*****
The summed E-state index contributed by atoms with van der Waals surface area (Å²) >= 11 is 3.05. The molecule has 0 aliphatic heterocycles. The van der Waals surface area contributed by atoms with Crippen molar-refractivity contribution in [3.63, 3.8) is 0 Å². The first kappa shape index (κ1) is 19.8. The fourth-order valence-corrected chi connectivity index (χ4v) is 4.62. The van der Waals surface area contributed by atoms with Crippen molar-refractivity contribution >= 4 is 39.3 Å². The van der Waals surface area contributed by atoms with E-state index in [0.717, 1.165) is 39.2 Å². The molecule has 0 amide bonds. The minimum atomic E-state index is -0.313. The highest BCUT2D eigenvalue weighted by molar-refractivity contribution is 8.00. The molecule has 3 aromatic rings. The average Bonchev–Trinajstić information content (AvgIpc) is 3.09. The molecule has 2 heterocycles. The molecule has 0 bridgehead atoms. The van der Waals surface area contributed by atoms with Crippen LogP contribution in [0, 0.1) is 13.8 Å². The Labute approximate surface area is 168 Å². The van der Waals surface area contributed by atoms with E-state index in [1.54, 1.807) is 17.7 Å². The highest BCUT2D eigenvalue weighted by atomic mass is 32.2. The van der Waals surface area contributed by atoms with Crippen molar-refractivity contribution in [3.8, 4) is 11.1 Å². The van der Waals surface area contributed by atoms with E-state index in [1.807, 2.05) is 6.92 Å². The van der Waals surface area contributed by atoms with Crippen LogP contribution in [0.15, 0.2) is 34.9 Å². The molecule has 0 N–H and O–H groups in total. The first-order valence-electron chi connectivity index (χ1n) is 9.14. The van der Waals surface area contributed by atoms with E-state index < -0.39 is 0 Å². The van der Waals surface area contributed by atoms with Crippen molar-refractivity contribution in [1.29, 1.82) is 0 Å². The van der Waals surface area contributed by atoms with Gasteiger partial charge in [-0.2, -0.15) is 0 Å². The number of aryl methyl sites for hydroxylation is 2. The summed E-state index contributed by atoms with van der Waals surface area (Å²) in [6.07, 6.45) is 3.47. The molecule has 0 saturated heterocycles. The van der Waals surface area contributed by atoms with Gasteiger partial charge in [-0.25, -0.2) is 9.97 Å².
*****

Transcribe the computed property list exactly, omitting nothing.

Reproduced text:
The summed E-state index contributed by atoms with van der Waals surface area (Å²) >= 11 is 3.05. The molecule has 0 aliphatic heterocycles. The van der Waals surface area contributed by atoms with Crippen molar-refractivity contribution in [3.63, 3.8) is 0 Å². The first kappa shape index (κ1) is 19.8. The fourth-order valence-corrected chi connectivity index (χ4v) is 4.62. The van der Waals surface area contributed by atoms with Crippen molar-refractivity contribution >= 4 is 39.3 Å². The van der Waals surface area contributed by atoms with E-state index in [0.717, 1.165) is 39.2 Å². The molecule has 0 amide bonds. The minimum atomic E-state index is -0.313. The highest BCUT2D eigenvalue weighted by molar-refractivity contribution is 8.00. The molecule has 3 aromatic rings. The average Bonchev–Trinajstić information content (AvgIpc) is 3.09. The molecule has 2 heterocycles. The molecule has 0 bridgehead atoms. The van der Waals surface area contributed by atoms with Crippen LogP contribution in [0, 0.1) is 13.8 Å². The Labute approximate surface area is 168 Å². The van der Waals surface area contributed by atoms with E-state index in [1.54, 1.807) is 17.7 Å². The highest BCUT2D eigenvalue weighted by atomic mass is 32.2. The van der Waals surface area contributed by atoms with Crippen molar-refractivity contribution in [3.8, 4) is 11.1 Å². The van der Waals surface area contributed by atoms with E-state index in [1.807, 2.05) is 6.92 Å². The van der Waals surface area contributed by atoms with Crippen LogP contribution in [0.15, 0.2) is 34.9 Å². The molecule has 0 N–H and O–H groups in total. The first-order valence-electron chi connectivity index (χ1n) is 9.14. The van der Waals surface area contributed by atoms with E-state index < -0.39 is 0 Å². The van der Waals surface area contributed by atoms with Crippen molar-refractivity contribution in [1.29, 1.82) is 0 Å². The van der Waals surface area contributed by atoms with Gasteiger partial charge in [-0.2, -0.15) is 0 Å². The number of aryl methyl sites for hydroxylation is 2. The summed E-state index contributed by atoms with van der Waals surface area (Å²) in [6.07, 6.45) is 3.47. The molecule has 0 saturated heterocycles. The van der Waals surface area contributed by atoms with Gasteiger partial charge in [-0.25, -0.2) is 9.97 Å².